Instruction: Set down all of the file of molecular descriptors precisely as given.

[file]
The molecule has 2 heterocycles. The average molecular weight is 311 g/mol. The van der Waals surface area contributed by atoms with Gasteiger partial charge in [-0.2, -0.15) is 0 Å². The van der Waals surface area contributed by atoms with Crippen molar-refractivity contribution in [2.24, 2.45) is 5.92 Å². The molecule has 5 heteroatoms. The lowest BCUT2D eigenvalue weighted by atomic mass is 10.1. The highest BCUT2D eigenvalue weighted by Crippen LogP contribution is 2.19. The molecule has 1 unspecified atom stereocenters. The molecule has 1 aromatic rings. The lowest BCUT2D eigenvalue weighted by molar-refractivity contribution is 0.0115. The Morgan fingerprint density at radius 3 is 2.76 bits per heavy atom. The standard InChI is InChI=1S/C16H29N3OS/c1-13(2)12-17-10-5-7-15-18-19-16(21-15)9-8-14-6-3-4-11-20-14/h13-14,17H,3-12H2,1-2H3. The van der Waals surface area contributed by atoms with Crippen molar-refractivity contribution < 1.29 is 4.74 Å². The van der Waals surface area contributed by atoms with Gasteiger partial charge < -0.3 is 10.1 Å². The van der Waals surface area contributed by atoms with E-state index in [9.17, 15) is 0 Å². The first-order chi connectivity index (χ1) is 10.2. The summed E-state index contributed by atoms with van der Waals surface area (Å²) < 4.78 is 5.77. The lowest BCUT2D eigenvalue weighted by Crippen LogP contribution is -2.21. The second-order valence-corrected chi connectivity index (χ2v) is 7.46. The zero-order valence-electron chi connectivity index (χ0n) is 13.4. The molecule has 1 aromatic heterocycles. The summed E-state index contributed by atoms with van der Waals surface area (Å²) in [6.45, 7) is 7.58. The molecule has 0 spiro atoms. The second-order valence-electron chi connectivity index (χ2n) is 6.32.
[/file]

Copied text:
The molecule has 2 heterocycles. The average molecular weight is 311 g/mol. The van der Waals surface area contributed by atoms with Gasteiger partial charge in [-0.2, -0.15) is 0 Å². The van der Waals surface area contributed by atoms with Crippen molar-refractivity contribution in [2.24, 2.45) is 5.92 Å². The molecule has 5 heteroatoms. The lowest BCUT2D eigenvalue weighted by atomic mass is 10.1. The highest BCUT2D eigenvalue weighted by Crippen LogP contribution is 2.19. The molecule has 1 unspecified atom stereocenters. The molecule has 1 aromatic rings. The lowest BCUT2D eigenvalue weighted by molar-refractivity contribution is 0.0115. The Morgan fingerprint density at radius 3 is 2.76 bits per heavy atom. The standard InChI is InChI=1S/C16H29N3OS/c1-13(2)12-17-10-5-7-15-18-19-16(21-15)9-8-14-6-3-4-11-20-14/h13-14,17H,3-12H2,1-2H3. The van der Waals surface area contributed by atoms with Crippen molar-refractivity contribution < 1.29 is 4.74 Å². The van der Waals surface area contributed by atoms with Gasteiger partial charge < -0.3 is 10.1 Å². The van der Waals surface area contributed by atoms with E-state index in [9.17, 15) is 0 Å². The first-order chi connectivity index (χ1) is 10.2. The summed E-state index contributed by atoms with van der Waals surface area (Å²) < 4.78 is 5.77. The lowest BCUT2D eigenvalue weighted by Crippen LogP contribution is -2.21. The second-order valence-corrected chi connectivity index (χ2v) is 7.46. The zero-order valence-electron chi connectivity index (χ0n) is 13.4. The molecule has 1 aromatic heterocycles. The summed E-state index contributed by atoms with van der Waals surface area (Å²) in [6.45, 7) is 7.58. The molecule has 0 spiro atoms. The second-order valence-electron chi connectivity index (χ2n) is 6.32.